Tribal Report no.9
Compiled: 19 December 2009, 22 Kislev 5768
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1. Eire: The Holocaust Shame of Ireland
Will Not Go Away
2. Norway: An Anti-Semitical
3. Judah in Israel: Conversion Problems (see the Brit-Am Comment below the
1. Eire: The Holocaust Shame of Ireland
Will Not Go Away
From "Upfront" (Jerusalem Post) December 12, 2008
In Comparison, Pius XII was a Saint by Sean Gannon
Here in Ireland, the Catholic Church's endemic anti-Semitism had more indirect,
yet still devastating, consequences. Irish Catholicism had, throughout the
1920s and 1930s, published and preached against the Jews as a deicidal nation
which had endured for 2,000 years as "the worm in the rose" of Christendom. And
in a country where notions of Irishness and Catholicism were inextricably
entwined, the Jews, as enemies of the Church, were, by definition, enemies of
the State, and religious and non-religious anti-Semitic motifs were synthesized
to create one national anti-Jewish ideology. So "Jewish finance" was
characterized as a mean of enslaving the Irish Catholic nation while Freemasonry
and Communism were presented as Jewish-driven vehicles for what Ireland's
leading anti-Semitic ideologue Fr. Denis Fahey- (most of whose books were
prefaced and approved by prominent members of the Irish hierarchy) called "the
destruction of Catholic civilization through the perversion of hearts."
Thus Ireland's Rome-based Catholic clergy could warn the Irish
ambassador to the Holy See in 1946 that Jewish influence was not just
"anti-Christian [but] anti-national and detrimental to the revival of an Irish
cultural and religious civilization," an attitude which may partly explain the
Irish colleges' apparent refusal to shelter Jews during the round-up of Roman
Jews three years earlier, even as 4,500 were being hidden in other Catholic
institutions, 10% of them in the Vatican itse1f. The Irish government's
response to the increasingly desperate pleas of the chief rabbi of Mandated
Palestine and former Irish chief rabbi Yitzhak Halevi Herzog (ironically, one of
Pius XII's first defenders) to use its influence to rescue small groups of
French and Hungarian Jews was, in the words of the historian Shulamit Eliash,
"tepid and unenthusiastic." And, mindful of the "numerous protests regarding the
number of alien Jews who [had] established themselves" in Ireland, the Ministry
of Justice (which had the final say on refugee visas) implemented throughout the
Nazi era an immigration policy which explicitly excluded those with what were
termed "non-Aryan affiliations." So while just one Irish Jew actually perished
in the Holocaust, one wonders how many of her Continental coreligionists died as
a result of Ireland's institutionalisation of societal anti-Semitism, which
resulted in fewer than 70 Jewish admissions between 1933 and 1945.
The alleged "70 Jewish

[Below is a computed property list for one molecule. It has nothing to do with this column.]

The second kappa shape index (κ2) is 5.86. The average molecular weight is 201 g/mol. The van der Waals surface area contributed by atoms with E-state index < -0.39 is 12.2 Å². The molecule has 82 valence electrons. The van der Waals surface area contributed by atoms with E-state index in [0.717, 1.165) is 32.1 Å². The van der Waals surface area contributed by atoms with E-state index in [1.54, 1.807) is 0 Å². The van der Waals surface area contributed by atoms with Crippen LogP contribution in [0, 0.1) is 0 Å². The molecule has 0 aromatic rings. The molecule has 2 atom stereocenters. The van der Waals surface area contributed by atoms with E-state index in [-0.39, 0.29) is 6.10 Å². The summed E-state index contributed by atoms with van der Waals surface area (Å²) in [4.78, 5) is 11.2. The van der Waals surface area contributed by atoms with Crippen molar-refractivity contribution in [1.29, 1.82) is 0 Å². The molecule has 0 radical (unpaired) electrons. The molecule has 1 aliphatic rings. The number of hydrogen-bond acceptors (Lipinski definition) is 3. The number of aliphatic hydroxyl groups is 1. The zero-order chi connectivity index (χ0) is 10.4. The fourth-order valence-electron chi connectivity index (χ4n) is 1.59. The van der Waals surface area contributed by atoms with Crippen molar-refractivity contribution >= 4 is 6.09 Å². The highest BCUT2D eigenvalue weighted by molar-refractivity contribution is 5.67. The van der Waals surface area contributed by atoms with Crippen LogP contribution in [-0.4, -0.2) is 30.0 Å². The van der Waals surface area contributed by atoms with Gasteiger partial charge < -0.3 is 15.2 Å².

admissions between 1933 and 1945"
were not necessarily Jews but rather European (Austrian etc) Catholics of Jewish
whom the Nazis would have killed on racial grounds but whose demise may have
upset Catholic officialdom.
There were PERHAPS seven Jewish dentists who it is said were admitted to Eire.
These dentists had to come alone and be middle-aged
so as to lessen the risk of their impregnating Irish females.
But did these dentists really ever reach the shores of the Emerald Isle?
Or was their entry only approved but not carried out?
How many real Jews did Eire actually accept?
By comparison Britain saved ca.70,000 Jews in Britain itself and another 70,000
in British Dominions
and another ca. 70,000 taken to the USA at British request.
I myself may be of Irish descent on the side of my father and sympathize with
so I can afford to point out these unpleasant realities.
2. Norway: An Anti-Semitical
Norway - a paradigm for anti-Semitism
Dec. 13, 2008
MANFRED GERSTENFELD , THE JERUSALEM POST
'I would like to take the opportunity to remember all the billions of
fleas and lice that lost their lives in German gas chambers, without
having done anything wrong other than settling on persons of Jewish
This is what Norwegian comedian Otto Jespersen said on Thursday 27
November on the country's largest commercial TV station. Much worse,
however, is that the director of the station defended this expression of
A week later Jespersen, in his weekly TV appearance, gave a "satiric"
monologue of mixed anti-Semitic and anti-Israeli remarks. He concluded by
wishing the Jews a happy Christmas. But then as an afterthought, he said
this was not proper as the Jews had murdered Jesus. Two years ago the same
comedian burned pages from the Tanach in front of a TV camera, but this
was no reason to terminate his employment. Jespersen explained that he
wouldn't burn the Koran if he wanted to live longer than a week.
LAST WEEK, on four consecutive days, there were anti-Israeli articles in
Norway's second-largest daily Aftenposten. The first called for a general